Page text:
By Lina Sinjab
BBC News, Damascus
It is 2100 in Damascus. In the city centre people of different ages and backgrounds are queuing up at the al-Assad Centre for the Arts & Culture. The official competition of the 15th International Film Festival is taking place. Nine theatres across Damascus are showing films from all over the world, ranging from modern blockbusters to classic and independent film.
Once a year the glamour of world cinema arrives in Syria
Razan Rashidi, 22, is standing at the main gate looking at the programme and chatting with friends, trying to decide which film they will catch tonight.
"It is a great opportunity to have all these films showing here," she says. "At least we have a chance once a year to have access to different types of films. These films are not screened in the cinema through the year."
More than 200 films were screened within 10 days, including include the work of Swedish director Ingmar Bergman, the Italian Michelangelo Antonioni, American documentary filmmaker Michel Moore and recent Oscar and Palme d'Or winners.
Although Syria produces dozens of popular television series these days, the same cannot be said for the film industry here.
The state-run Public Establishment for Cinema has only managed to turn out an average of two films-a- year since its establishment in 1969.
"The establishment is the only source of funding films. Producers are much more interested in TV as its revenues are higher," says Meyar al-Roumi a 34-year-old filmmaker based in France.
"We need to create a new film audience."
In 2003, President Bashar al-Assad issued decree No 2 in order to help bolster the industry. The decree exempted cinemas from tax on equipments and renovation costs.
But the Ministry of Culture has a woeful record in renovating the handful of cinemas it operates across the country.
Apart from the occasional films shown in cultural centres, most Syrians resort to watching pirated movies at home.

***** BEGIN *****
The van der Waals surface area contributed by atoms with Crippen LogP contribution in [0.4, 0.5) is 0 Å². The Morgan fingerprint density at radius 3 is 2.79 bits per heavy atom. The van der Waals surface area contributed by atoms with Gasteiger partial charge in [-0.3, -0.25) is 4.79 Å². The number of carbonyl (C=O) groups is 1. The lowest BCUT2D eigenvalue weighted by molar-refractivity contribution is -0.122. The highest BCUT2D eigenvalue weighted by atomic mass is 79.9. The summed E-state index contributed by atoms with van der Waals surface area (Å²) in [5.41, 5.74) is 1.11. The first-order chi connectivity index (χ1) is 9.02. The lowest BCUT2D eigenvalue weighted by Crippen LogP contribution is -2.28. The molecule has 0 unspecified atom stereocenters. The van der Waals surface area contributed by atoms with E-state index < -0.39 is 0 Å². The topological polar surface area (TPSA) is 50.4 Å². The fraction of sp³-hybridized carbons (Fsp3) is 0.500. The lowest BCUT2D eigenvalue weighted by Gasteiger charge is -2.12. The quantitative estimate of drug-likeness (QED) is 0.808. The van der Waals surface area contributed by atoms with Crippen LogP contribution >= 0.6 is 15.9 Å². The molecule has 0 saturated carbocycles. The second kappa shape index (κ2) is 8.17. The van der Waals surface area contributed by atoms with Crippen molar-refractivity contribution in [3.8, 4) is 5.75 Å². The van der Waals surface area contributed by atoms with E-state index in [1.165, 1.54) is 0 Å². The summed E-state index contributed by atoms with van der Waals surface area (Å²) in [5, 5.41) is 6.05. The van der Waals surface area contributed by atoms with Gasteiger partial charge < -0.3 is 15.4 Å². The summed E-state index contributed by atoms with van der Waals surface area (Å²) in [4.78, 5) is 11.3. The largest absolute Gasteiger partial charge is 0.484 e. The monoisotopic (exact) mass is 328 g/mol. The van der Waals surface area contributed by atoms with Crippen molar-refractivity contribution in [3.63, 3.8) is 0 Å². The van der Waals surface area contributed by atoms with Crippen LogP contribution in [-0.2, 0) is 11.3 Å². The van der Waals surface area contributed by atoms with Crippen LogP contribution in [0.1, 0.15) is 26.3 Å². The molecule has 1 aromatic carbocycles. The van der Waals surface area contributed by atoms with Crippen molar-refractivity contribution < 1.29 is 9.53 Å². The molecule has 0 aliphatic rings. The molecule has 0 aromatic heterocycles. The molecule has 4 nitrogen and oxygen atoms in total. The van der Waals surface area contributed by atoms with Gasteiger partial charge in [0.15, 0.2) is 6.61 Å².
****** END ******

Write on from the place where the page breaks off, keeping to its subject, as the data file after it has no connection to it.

"I don't understand why Syrians need to wait for one year to watch movies people are seeing around the world," says Roumi.
"The festival enjoys great popularity but there is imbalance between the intensity of film screening during the festival and the rest of the year."
Freedom of expression is tightly restricted in Syria, but the boundaries are often left undefined in order to encourage self-censorship.
Over the years, that self-censoring has become the norm as people fear getting in trouble.
Scene from Reyar al-Roumi's Rabia's Journey
"We are not able to write a free dialogue," says Joude Said, 27, who won a silver prize for his first short film Monologue.
"Whenever you are writing, you practise self-censorship. Even if you are not talking about politics, still you have the whole community in your mind while writing your script."
Some Syrian film-makers do push the boundaries, however.
Abdullatif Abdulhamid won a bronze prize for his controversial film Out of Coverage.
It is set around the life of a missing protagonist who the audience is given to believe is being held as a political prisoner.
"Censorship on films exists all over the world. Democracy is relative. We do have red lines. However in my recent film it was unprecedented to talk about it. I think this is a new page in a new chapter. However, the social censorship is much harder than the state," Abdulhamid said.
But Syrian audiences still have no access to films that are overtly critical of the regime.
Veteran documentary maker Omar Amiralay cannot screen his latest film Flood - which directly critics the ruling Baath party - nor can Meyar al-Roumi.
"Unfortunately we don't accept self-criticism here, although it is very important," says Roumi.
"When you talk about the negative things, you help overcome them. My films are seen as critical. My work relies on self-criticism - of my life, my friends and my country because I love it. But this made my films unwelcome here."